Dear Rabbi:

David Deutsch emails:

So my first thought about your shul situation was an irate blog post.  Then I thought “Will that actually help?” and I decided instead to write a letter to your rabbi to try and convince him to change his mind.  Then I spoke about it to the missus, and when she got irate, I got irate again, and I thought “Why not write both?”  Then I realized thought, that if this little episode teaches us anything, it’s that we can’t make any promises of online anonymity.  So I’ve written this letter for your rabbi, which you can forward to him.  I find your situation personally frustrating, and–without knowing your rabbi or your relationship to him–I hope that the awesome power of my didactic writing can’t help but convince him to reconsider.
Of course, if you think it would be a bad idea, you know him better than me, so I’ll trust your judgment (and how often do you hear that?).

Dear Rabbi ________,

I’m writing this on behalf of Luke Ford, in the hopes that you will reconsider your recent decision to ban him from shul unless he places his blog under your hechsher. While I understand how frustrating it can at times be to deal with him, there are a number of issues both personal and professional which I hope you would take in mind, and have a little rachmones on him.

First of all, by way of introduction, my name is David Deutsch, and among other things, I’m both shomer Shabbos and the Humor Editor of Heeb Magazine. Like Luke, like every frum person working in journalism, I am regularly confronted by the challenge of whether or not I am violating halacha in what I do. We want to inform or entertain, but can we do that effectively if we can’t criticize or call attention to people’s misdeeds? Some days we go to bed feeling we’re on the side of the angels, some days we go to bed wishing we hadn’t written what we’d written, but you should not presume that these decisions are always made glibly or without due consideration, or that we don’t seek ways to perform our own teshuva. We hope that people take into consideration the full spectrum of our work, and treat us no differently than they would anyone else in another profession.

This raises another issue. To be sure, there is something very personal about putting your thoughts to paper (or screen) that makes what Luke does much harder to separate from who he is. Most shuls have a word for real estate owners who charge exorbitant rents, high-powered attorneys who represent crooks and crooked corporations, or CEOs who fire hundreds of workers and ship their jobs overseas—they call them “boardmembers.” Certainly, rabbis have a right and a responsibility to be interested in the behaviors of their mispallelim, but there should be a fair standard applied equally.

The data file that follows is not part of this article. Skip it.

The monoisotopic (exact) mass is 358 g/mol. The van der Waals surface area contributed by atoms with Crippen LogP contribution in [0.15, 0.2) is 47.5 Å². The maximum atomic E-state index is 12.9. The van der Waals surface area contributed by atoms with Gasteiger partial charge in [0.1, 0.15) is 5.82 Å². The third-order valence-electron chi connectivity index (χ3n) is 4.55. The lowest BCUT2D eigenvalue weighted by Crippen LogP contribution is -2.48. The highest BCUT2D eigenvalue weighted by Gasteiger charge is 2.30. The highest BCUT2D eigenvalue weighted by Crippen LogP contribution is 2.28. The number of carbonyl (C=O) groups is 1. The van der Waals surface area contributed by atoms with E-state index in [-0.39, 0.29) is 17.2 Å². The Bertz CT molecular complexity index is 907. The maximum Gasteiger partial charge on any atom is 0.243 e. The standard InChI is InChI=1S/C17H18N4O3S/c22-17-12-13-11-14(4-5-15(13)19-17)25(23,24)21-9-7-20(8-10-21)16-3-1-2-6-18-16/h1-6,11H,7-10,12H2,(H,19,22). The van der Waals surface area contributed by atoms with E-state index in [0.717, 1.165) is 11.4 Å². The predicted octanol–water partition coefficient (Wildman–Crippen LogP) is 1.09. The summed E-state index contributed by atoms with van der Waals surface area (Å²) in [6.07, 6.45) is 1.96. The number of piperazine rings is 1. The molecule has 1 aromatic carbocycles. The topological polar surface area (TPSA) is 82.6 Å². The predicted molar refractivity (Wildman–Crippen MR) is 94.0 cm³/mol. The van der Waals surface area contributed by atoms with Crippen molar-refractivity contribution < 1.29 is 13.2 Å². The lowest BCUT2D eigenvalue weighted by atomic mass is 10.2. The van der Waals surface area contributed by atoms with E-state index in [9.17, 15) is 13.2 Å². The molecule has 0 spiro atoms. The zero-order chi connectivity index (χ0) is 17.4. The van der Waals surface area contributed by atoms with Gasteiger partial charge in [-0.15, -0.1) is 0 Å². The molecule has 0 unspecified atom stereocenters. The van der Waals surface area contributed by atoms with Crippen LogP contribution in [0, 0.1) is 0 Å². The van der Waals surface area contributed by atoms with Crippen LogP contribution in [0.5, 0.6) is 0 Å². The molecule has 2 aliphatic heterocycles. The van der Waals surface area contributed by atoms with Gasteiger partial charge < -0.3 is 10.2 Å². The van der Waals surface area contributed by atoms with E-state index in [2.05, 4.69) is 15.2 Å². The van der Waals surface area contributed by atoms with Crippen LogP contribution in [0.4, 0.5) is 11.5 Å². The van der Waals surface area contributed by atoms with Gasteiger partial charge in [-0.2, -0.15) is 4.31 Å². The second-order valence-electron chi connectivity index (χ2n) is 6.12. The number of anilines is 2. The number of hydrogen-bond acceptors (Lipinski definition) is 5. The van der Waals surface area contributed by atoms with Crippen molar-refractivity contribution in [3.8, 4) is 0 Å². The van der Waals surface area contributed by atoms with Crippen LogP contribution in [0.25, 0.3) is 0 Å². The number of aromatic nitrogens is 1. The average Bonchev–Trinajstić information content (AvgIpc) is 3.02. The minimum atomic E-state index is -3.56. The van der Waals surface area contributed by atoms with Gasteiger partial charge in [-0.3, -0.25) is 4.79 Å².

This approach only goes so far, of course. At the end of the day, Luke, like anyone, can’t simply rationalize his behavior by saying “other people are doing far worse.” So the question then is what is it what he’s done that’s so objectionable? Looking at the specific incident involving The Jewish Journal blog, I can certainly understand why you were upset with him. On the face of it, one can argue that he violated the privacy of a teenage girl. But let’s be fair here—the girl in question is a nascent journalist who, one presumes, hoped to use prurient interest in her “private” life to further her career. Arguably, once she decided to blog about her life, it really stopped being private. Still, she is a teenager, and teenagers should be cut a certain amount of slack. But is Luke really the one to blame here? While it may be said that she didn’t know better, or that anonymity should still be respected even on-line, it may also be argued that if anyone was at fault here, it was the grownups at The Jewish Journal, who sought to boost their own website by exploiting the not-so private life of the girl in question, and who should have known that on-line anonymity may be desired, but it certainly can’t be promised. Let’s face it—Luke has his good points, but he’s not exactly an NSA cryptographer. In figuring out who the blogger was, he was pretty much doing what anyone who actually pays attention to writing could have done. Was it something that he had to do? No. Was it newsworthy? In the sense that the The Jewish Journal created and hoped to exploit an interest in who the blog’s author was, yes. Should Luke have done it? That’s a much tougher call, but I don’t think that the approach you’ve suggested is the best way to answer it, or to guide him in the future.